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Enhanced triacylglycerol catabolism by carboxylesterase 1 promotes aggressive colorectal carcinoma

Capece, Daria, D'Andrea, Daniel, Begalli, Federica, Goracci, Laura, Tornatore, Laura, Alexander, James L., Di Veroli, Alessandra, Leow, Shi-Chi, Vaiyapuri, Thamil S., Ellis, James K., Verzella, Daniela, Bennett, Jason, Savino, Luca, Ma, Yue, McKenzie, James S., Doria, Maria Luisa, Mason, Sam E., Chng, Kern Rei, Keun, Hector C., Frost, Gary, Tergaonkar, Vinay, Broniowska, Katarzyna, Stunkel, Walter, Takats, Zoltan, Kinross, James M., Cruciani, Gabriele and Franzoso, Guido 2021. Enhanced triacylglycerol catabolism by carboxylesterase 1 promotes aggressive colorectal carcinoma. Journal of Clinical Investigation 131 (11) , e137845. 10.1172/JCI137845

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Abstract

The ability to adapt to low-nutrient microenvironments is essential for tumor cell survival and progression in solid cancers, such as colorectal carcinoma (CRC). Signaling by the NF-κB transcription factor pathway associates with advanced disease stages and shorter survival in patients with CRC. NF-κB has been shown to drive tumor-promoting inflammation, cancer cell survival, and intestinal epithelial cell (IEC) dedifferentiation in mouse models of CRC. However, whether NF-κB affects the metabolic adaptations that fuel aggressive disease in patients with CRC is unknown. Here, we identified carboxylesterase 1 (CES1) as an essential NF-κB–regulated lipase linking obesity-associated inflammation with fat metabolism and adaptation to energy stress in aggressive CRC. CES1 promoted CRC cell survival via cell-autonomous mechanisms that fuel fatty acid oxidation (FAO) and prevent the toxic build-up of triacylglycerols. We found that elevated CES1 expression correlated with worse outcomes in overweight patients with CRC. Accordingly, NF-κB drove CES1 expression in CRC consensus molecular subtype 4 (CMS4), which is associated with obesity, stemness, and inflammation. CES1 was also upregulated by gene amplifications of its transcriptional regulator HNF4A in CMS2 tumors, reinforcing its clinical relevance as a driver of CRC. This subtype-based distribution and unfavorable prognostic correlation distinguished CES1 from other intracellular triacylglycerol lipases and suggest CES1 could provide a route to treat aggressive CRC.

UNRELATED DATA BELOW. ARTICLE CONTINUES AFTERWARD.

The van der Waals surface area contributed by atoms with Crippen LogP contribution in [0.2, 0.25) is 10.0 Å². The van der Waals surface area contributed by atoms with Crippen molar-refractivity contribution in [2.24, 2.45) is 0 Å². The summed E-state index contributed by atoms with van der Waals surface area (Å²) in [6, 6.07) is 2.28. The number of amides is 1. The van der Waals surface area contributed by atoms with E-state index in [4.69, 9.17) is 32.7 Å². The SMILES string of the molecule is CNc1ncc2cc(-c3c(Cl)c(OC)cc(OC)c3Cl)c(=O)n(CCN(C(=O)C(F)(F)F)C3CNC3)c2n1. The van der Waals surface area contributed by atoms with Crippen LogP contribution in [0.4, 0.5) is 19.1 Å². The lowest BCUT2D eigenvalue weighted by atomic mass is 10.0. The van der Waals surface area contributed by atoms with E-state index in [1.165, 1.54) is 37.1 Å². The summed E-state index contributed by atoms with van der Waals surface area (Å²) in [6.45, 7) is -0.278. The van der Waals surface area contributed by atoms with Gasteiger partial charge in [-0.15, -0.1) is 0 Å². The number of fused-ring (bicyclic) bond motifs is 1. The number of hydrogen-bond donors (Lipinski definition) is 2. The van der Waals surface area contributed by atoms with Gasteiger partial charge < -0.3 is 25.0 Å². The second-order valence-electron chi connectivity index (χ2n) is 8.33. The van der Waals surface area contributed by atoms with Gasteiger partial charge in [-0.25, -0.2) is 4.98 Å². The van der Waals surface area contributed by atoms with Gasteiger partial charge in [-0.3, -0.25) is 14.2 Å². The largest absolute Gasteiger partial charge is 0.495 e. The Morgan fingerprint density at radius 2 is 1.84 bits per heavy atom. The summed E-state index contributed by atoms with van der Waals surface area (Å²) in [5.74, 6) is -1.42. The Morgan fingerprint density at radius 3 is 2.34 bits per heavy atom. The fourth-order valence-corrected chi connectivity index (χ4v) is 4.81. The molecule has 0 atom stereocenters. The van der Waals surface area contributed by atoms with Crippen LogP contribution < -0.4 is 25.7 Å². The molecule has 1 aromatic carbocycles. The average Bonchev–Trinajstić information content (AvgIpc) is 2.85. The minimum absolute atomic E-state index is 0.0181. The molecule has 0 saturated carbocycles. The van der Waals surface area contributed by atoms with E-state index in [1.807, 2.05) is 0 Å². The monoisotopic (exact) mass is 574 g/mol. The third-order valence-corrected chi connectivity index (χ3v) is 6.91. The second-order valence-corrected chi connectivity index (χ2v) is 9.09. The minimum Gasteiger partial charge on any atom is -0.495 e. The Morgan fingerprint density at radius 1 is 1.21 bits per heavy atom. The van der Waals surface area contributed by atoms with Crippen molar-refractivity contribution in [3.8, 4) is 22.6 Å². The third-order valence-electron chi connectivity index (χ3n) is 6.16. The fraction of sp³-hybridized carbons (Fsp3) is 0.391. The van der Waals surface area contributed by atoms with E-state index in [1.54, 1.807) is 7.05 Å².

Item Type: Article
Date Type: Publication
Status: Published
Schools: Medicine
MRC Centre for Neuropsychiatric Genetics and Genomics (CNGG)
Additional Information: This is an open access article published under the terms of the Creative Commons Attribution 4.0 International License
Publisher: American Society for Clinical Investigation
ISSN: 1558-8238
Date of First Compliant Deposit: 23 February 2022
Date of Acceptance: 14 April 2021
Last Modified: 02 Mar 2022 10:00
URI: https://orca.cardiff.ac.uk/id/eprint/147762

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